B. Reversed (for now) their earlier decision which would have also allowed in mediation communications when attorney mediator misconduct is alleged.
Detailed Notes
On October 8, 2015 the Commission voted to:
1. Continue preparing recommended legislation to create a new exception. This will remove our current confidentiality protections for mediation communications – both in malpractice actions and State Bar disciplinary proceedings – whenever someone alleges misconduct against an attorney acting in their professional capacity as an advocate. One example previously discussed by Commissioners was a claim alleging an attorney submitted an inadequate mediation brief. Another was recommending settlement for less than the client expected going in.
2. Reject staff’s attempt to explore provisions to discourage improper attempts to use or obtain mediation communications. Staff suggested that such provisions could be crafted to discourage expensive and time-consuming actions that were improper, while allowing appropriate actions to proceed. Commissioners said that existing statutory mechanisms were sufficient, such as Code of Civil Procedure sections 128.5 and 128.7. They directed staff –  “do not include sanctions in our proposed legislation regarding the consequences of invoking the exception.”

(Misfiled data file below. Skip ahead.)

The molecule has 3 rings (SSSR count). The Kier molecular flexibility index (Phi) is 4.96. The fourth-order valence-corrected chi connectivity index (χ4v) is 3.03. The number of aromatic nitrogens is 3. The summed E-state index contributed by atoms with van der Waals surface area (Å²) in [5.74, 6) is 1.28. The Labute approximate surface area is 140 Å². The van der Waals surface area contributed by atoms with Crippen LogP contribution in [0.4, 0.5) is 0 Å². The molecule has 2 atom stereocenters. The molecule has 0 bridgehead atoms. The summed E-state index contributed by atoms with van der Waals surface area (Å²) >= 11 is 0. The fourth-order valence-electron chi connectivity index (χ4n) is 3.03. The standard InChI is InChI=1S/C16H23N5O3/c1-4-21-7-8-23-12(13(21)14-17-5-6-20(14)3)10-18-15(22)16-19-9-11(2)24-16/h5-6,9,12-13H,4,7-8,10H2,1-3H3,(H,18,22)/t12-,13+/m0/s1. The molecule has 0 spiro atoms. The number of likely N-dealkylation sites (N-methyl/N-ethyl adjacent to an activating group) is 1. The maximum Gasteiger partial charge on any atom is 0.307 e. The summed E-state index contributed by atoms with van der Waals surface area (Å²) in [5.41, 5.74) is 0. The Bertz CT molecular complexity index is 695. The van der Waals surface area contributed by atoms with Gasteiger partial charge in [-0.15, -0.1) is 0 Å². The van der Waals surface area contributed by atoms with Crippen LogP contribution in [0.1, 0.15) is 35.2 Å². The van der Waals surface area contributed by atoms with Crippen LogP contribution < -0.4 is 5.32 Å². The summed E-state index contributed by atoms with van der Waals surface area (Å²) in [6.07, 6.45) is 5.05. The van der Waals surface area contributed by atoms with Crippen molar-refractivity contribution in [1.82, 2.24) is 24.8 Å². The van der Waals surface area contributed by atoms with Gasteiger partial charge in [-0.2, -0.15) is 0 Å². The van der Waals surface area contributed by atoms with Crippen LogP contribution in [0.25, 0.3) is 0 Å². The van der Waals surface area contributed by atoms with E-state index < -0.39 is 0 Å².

3. Reverse a portion of their August 7 vote by narrowing the new exception to apply only to claims against attorney advocates. Their August 7 vote was to expand the proposed exception to also apply to alleged misconduct and malpractice claims against attorney mediators. The October 8 vote was to “exclude attorney mediators from any proposed exception”.
4. To further change course from their August vote, and “leave Evidence Code 703.5 untouched by our project”. Evidence Code 703.5 allows mediators, like judges and arbitrators, to testify in State Bar proceedings but not in civil actions for attorney malpractice. Discussion centered around the process impact, and perceptions of mediator nonneutrality and favoritism if mediators regularly become witnesses later for or against one side in a malpractice action.
5. To direct staff to add clarifying language to the new legislation stating that it does not affect existing common law quasi-judicial immunity for mediators. Staff was directed to draft “a sentence identical or substantially similar to” “Nothing in this section is intended to affect the extent to which a mediator is, or is not, immune from liability under existing law.”
6. Limit the new exception to alleged misconduct that “happens within the mediation context”. This is slightly narrowed from their August 7 vote, which would have also allowed in mediation communications referring to alleged misconduct occurring outside the mediation context.